The Occupational Safety and Health Administration (OSHA) is a federal agency responsible for safety and health regulation in the workplace. Being that there are an estimated 154.4 million employees in the U.S. and only 2,200 OSHA inspectors, it’s next to impossible to enforce all of its regulations. However, there are thousands of violations and fines handed down to companies each year for various reasons. In this post, we’re going to take a look at the top 10 OSHA workplace violations.
- Fall Protection – Includes guard rails, catwalks and other safety systems designed to protect employees from elevated falls.
- Hazard Communication – Governs the communication between workers when one or more hazardous materials are present in the workplace.
- Scaffolding – Workplace scaffolding must be designed by a qualified individual, taking into account load-bearing points and weight limitations.
- Respiratory Protection – Employers failing to provide workers with the appropriate respiratory protection (i.e. dust masks, respirators, breathing apparatus, etc.)
- Electrical Wiring – Standards governing the use and modification of electrical wiring in the workplace, including but not limited to the grounding of electrical equipment.
- Powered Industrial Trucks – OSHA standards which govern the use of powered industrial trucks and vehicles, such as forklifts and motorized hand trucks. Any employees who gets behind the wheel of a forklift must first pass a certification course in order to legally operate it.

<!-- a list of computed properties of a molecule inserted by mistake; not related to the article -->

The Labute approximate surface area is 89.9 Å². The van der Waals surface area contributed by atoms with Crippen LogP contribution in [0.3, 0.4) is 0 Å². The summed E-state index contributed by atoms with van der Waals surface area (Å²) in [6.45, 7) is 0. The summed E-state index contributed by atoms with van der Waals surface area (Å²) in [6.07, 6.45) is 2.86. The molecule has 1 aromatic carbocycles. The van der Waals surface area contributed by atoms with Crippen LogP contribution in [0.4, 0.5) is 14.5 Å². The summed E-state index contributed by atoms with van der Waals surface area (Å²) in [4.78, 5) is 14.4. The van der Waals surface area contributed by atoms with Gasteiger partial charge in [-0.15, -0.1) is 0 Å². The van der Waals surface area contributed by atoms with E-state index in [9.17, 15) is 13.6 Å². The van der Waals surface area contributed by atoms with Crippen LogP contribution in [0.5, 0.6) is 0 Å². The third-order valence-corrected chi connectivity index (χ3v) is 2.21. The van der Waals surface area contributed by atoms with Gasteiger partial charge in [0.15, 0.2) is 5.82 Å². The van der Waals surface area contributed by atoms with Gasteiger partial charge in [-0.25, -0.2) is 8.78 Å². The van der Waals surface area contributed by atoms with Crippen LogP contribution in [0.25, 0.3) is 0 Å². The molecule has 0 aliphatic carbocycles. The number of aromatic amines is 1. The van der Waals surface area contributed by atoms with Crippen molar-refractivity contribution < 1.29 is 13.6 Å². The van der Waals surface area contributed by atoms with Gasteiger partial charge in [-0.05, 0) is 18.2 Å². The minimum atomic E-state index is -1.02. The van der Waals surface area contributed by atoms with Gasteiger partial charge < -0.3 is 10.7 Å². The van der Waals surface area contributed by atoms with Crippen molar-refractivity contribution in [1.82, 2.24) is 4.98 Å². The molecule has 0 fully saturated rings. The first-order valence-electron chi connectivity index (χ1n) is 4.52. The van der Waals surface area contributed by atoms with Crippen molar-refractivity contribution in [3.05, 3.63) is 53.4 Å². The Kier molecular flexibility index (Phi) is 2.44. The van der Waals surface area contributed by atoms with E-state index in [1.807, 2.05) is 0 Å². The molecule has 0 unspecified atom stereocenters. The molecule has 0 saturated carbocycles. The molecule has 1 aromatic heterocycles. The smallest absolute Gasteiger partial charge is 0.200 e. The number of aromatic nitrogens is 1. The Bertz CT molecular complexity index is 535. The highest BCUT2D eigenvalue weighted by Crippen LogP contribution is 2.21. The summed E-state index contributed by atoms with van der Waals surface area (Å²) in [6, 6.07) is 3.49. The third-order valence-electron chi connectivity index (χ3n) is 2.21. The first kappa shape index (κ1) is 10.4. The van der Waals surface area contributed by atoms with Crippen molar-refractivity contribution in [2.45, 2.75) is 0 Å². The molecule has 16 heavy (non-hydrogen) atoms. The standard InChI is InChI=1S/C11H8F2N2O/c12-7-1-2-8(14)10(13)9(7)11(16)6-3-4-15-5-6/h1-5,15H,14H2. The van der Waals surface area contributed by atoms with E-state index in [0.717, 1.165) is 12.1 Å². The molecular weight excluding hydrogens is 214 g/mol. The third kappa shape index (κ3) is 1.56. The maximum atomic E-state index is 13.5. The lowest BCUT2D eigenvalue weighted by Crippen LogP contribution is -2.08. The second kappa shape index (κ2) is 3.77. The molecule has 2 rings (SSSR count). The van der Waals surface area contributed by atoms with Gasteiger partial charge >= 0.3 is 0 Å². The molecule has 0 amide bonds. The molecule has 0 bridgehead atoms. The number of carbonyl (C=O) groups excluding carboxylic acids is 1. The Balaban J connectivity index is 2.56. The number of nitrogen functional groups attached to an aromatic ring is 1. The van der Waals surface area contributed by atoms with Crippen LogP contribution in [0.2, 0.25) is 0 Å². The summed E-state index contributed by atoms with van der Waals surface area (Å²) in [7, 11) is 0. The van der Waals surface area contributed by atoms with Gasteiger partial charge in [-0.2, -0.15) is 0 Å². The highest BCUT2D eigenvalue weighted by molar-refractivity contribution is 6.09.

- Ladders – Basic safety standard regarding the use of ladders by employees. One key point to remember is that all self-supporting portable ladders must be able to support four times the maximum intended load. OSHA also states: “ladder rungs, cleats, and steps shall be parallel, level, and uniformly spaced when the ladder is in position for use.“
- Lockout/Tagout – Standard which sets the minimum performance requirements in the event of a power outage of system failure. When the power grid goes down, for instance, OSHA may require certain industrial businesses to continue operating — only at a lower level.
- General Electrical – Not to be confused with the multinational company GE, this standard governs the safe design of electrical systems in the workplace.
- Machine Guarding – Guarding on machines and equipment which are designed to protect the user against injury.
It’s important to note that these are just a few of the common safety violations reported by OSHA. OSHA has hundreds of standards which U.S. companies are required to abide by; otherwise, they place themselves at risk for being fined or even shut down.